By Brent Thompson
Daniel Allen – lead vocalist of The Vegabonds – has an easygoing demeanor considering that his band is playing in Wisconsin on the night of our conversation and its van is being repaired in Kentucky that same day. Asking if he would like to reschedule our call in light of the aggravation, he just laughs and says it’s a good time to talk as he is just sitting. Somehow this mental picture befits a band that tours as incessantly as The Vegabonds. Comprised of Alabama natives and current Nashville residents, the quintet released its fifth album, V (Blue Elan Records), in January. With a style reflecting the timeless sounds of Tom Petty and The Allman Brothers Band, The Vegabonds are reverent and relevant at the same time. On Saturday, August 10, the band will perform at Zydeco’s Jam in the Ham Festival. While patiently waiting at the dealership in Kentucky, Allen weighs in on the band’s new album, songwriting and today’s musical climate in general.
Birmingham Stages: Daniel, thanks for your time. We are enjoying the new album, though I assume you have been living with these songs for quite a while.
Daniel Allen: Actually, I was just thinking about that – it’s funny you said that. One of the songs on the album – it’s actually the last track called “Help Is On The Way” – I was thinking about how long ago we wrote that one and it was probably written in 2013, which is crazy to me.
Birmingham Stages: Are the songs on V newer compositions, older ones or a mixture of both?
Allen: Most of them are new. “Help Is On the Way” is an older song, but it’s the first one we went to and the first one we recorded for this album – that kind of got the ball rolling. The first track on the album called “Partyin’ With Strangers” – we released that as a single about a year and four months before the record came out. We’ve been playing these songs live for probably a year and a half before the record came out.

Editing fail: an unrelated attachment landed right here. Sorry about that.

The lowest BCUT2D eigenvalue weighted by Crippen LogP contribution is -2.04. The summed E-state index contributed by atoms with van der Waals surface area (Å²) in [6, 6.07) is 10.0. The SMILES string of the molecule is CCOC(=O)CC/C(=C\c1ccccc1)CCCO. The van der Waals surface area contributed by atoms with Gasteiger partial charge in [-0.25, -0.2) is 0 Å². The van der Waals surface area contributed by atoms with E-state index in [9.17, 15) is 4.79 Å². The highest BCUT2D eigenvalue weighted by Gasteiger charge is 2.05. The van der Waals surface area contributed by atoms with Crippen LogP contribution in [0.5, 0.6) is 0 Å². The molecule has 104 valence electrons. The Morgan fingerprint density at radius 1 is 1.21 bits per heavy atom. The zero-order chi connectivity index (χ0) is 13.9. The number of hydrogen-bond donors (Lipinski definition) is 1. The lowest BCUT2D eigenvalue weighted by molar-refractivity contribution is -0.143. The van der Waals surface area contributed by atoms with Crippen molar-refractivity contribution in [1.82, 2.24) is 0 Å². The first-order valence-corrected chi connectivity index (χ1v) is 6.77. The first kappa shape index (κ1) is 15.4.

Birmingham Stages: Why do you think “Help Is On The Way” resurfaced after so many years?
Allen: I think lyrically it hit us in a certain way. It’s basically talking about how in 2008 and 2009 the whole market crashed. It touched a lot of people in Alabama and it touched my family personally. My dad had a building materials business that kind of went under because the housing market was crap. That’s basically what the song is about – going through that situation personally and as a country as well. It touched everybody.
Birmingham Stages: How do you feel about the current musical climate? Some artists applaud avenues such as iTunes, Youtube, satellite radio and Spotify. Others say the current setup makes it difficult to be found among the crowd.
Allen: I do feel the same way about both of those statements. It’s great that you can put out a single or an album and somebody in Japan can listen to it as soon as you put it out. I think that’s crazy and it’s awesome. But at the same time, bands on our level aren’t making money off records anymore. Where we find [technology] beneficial is on the touring side which is what we do year-round. It’s easy for people to listen to music which brings them out to the shows, which in turn enables us to connect to them a lot easier. I know how it was in the older days, but I wasn’t doing music then and this is the only way I know. Apple Music and Spotify are great avenues to get your music out there and we use them as tools for touring. It’s shortened attention spans for people because there is so much music out there. To me, it’s hard to get hooked on an album these days because there’s so much content out there. You have to figure out how to reach people.
Birmingham Stages: How does your writing process work? Is there a set routine or do you wait for inspiration to strike?
Allen: I’m writing all the time, even on the road. I’m jotting down notes and lines and throwing them in my phone or my notebook. When I get home, I get my son off to daycare and then I’m sitting down writing songs. It’s almost like I can’t turn it off.
The Vegabonds will perform at Zydeco’s Jam in the Ham on Saturday, August 10. Advance tickets to the 18+ event are $15 and can be purchased at www.zydecobirmingham.com.